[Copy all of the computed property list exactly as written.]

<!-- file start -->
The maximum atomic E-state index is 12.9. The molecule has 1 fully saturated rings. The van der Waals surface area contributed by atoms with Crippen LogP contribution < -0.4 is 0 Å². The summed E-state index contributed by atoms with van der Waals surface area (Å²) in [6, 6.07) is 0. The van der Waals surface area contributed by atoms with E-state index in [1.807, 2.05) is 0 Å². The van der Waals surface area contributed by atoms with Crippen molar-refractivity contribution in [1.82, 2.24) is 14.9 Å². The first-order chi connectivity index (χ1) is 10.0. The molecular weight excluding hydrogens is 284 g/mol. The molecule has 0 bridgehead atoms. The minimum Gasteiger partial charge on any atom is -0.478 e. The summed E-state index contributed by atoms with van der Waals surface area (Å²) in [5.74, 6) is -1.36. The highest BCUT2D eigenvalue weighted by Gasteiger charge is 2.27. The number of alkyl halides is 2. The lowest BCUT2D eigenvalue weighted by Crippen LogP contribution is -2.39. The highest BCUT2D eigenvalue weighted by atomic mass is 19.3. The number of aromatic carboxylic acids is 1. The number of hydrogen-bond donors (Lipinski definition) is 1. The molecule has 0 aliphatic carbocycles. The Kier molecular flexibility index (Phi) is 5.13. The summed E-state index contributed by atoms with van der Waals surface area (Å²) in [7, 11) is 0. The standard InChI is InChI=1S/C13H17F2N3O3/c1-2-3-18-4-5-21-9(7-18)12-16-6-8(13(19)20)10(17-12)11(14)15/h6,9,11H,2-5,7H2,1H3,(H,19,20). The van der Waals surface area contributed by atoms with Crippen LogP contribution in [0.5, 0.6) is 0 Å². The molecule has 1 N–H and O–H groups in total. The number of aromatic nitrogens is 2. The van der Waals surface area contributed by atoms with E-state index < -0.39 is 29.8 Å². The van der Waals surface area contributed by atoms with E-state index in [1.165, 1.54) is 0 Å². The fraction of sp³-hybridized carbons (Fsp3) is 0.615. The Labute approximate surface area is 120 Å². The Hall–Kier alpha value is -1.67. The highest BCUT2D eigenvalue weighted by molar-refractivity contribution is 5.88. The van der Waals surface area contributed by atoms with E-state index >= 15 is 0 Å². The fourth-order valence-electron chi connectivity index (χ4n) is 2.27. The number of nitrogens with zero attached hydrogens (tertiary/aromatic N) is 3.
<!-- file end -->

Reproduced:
The maximum atomic E-state index is 12.9. The molecule has 1 fully saturated rings. The van der Waals surface area contributed by atoms with Crippen LogP contribution < -0.4 is 0 Å². The summed E-state index contributed by atoms with van der Waals surface area (Å²) in [6, 6.07) is 0. The van der Waals surface area contributed by atoms with E-state index in [1.807, 2.05) is 0 Å². The van der Waals surface area contributed by atoms with Crippen molar-refractivity contribution in [1.82, 2.24) is 14.9 Å². The first-order chi connectivity index (χ1) is 10.0. The molecular weight excluding hydrogens is 284 g/mol. The molecule has 0 bridgehead atoms. The minimum Gasteiger partial charge on any atom is -0.478 e. The summed E-state index contributed by atoms with van der Waals surface area (Å²) in [5.74, 6) is -1.36. The highest BCUT2D eigenvalue weighted by Gasteiger charge is 2.27. The number of alkyl halides is 2. The lowest BCUT2D eigenvalue weighted by Crippen LogP contribution is -2.39. The highest BCUT2D eigenvalue weighted by atomic mass is 19.3. The number of aromatic carboxylic acids is 1. The number of hydrogen-bond donors (Lipinski definition) is 1. The molecule has 0 aliphatic carbocycles. The Kier molecular flexibility index (Phi) is 5.13. The summed E-state index contributed by atoms with van der Waals surface area (Å²) in [7, 11) is 0. The standard InChI is InChI=1S/C13H17F2N3O3/c1-2-3-18-4-5-21-9(7-18)12-16-6-8(13(19)20)10(17-12)11(14)15/h6,9,11H,2-5,7H2,1H3,(H,19,20). The van der Waals surface area contributed by atoms with Crippen LogP contribution in [0.5, 0.6) is 0 Å². The molecule has 1 N–H and O–H groups in total. The number of aromatic nitrogens is 2. The van der Waals surface area contributed by atoms with E-state index < -0.39 is 29.8 Å². The van der Waals surface area contributed by atoms with E-state index in [1.165, 1.54) is 0 Å². The fraction of sp³-hybridized carbons (Fsp3) is 0.615. The Labute approximate surface area is 120 Å². The Hall–Kier alpha value is -1.67. The highest BCUT2D eigenvalue weighted by molar-refractivity contribution is 5.88. The van der Waals surface area contributed by atoms with E-state index >= 15 is 0 Å². The fourth-order valence-electron chi connectivity index (χ4n) is 2.27. The number of nitrogens with zero attached hydrogens (tertiary/aromatic N) is 3.